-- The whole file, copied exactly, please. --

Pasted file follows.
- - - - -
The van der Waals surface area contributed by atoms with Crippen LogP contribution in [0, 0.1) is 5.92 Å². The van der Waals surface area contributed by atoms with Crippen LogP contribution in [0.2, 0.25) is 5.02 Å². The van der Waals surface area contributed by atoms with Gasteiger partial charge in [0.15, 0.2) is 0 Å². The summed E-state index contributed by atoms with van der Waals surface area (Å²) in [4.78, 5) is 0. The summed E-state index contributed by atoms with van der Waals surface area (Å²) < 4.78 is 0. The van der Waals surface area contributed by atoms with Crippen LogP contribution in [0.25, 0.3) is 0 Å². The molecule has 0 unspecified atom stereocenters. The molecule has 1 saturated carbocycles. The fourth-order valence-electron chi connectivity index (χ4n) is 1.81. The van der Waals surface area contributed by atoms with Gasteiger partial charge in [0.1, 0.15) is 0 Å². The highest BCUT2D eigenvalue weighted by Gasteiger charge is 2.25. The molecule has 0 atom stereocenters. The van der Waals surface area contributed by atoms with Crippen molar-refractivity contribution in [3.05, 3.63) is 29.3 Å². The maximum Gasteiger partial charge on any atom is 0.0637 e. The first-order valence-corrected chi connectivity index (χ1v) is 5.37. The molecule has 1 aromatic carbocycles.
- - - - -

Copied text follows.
The van der Waals surface area contributed by atoms with Crippen LogP contribution in [0, 0.1) is 5.92 Å². The van der Waals surface area contributed by atoms with Crippen LogP contribution in [0.2, 0.25) is 5.02 Å². The van der Waals surface area contributed by atoms with Gasteiger partial charge in [0.15, 0.2) is 0 Å². The summed E-state index contributed by atoms with van der Waals surface area (Å²) in [4.78, 5) is 0. The summed E-state index contributed by atoms with van der Waals surface area (Å²) < 4.78 is 0. The van der Waals surface area contributed by atoms with Crippen LogP contribution in [0.25, 0.3) is 0 Å². The molecule has 0 unspecified atom stereocenters. The molecule has 1 saturated carbocycles. The fourth-order valence-electron chi connectivity index (χ4n) is 1.81. The van der Waals surface area contributed by atoms with Gasteiger partial charge in [0.1, 0.15) is 0 Å². The highest BCUT2D eigenvalue weighted by Gasteiger charge is 2.25. The molecule has 0 atom stereocenters. The van der Waals surface area contributed by atoms with Crippen molar-refractivity contribution in [3.05, 3.63) is 29.3 Å². The maximum Gasteiger partial charge on any atom is 0.0637 e. The first-order valence-corrected chi connectivity index (χ1v) is 5.37. The molecule has 1 aromatic carbocycles.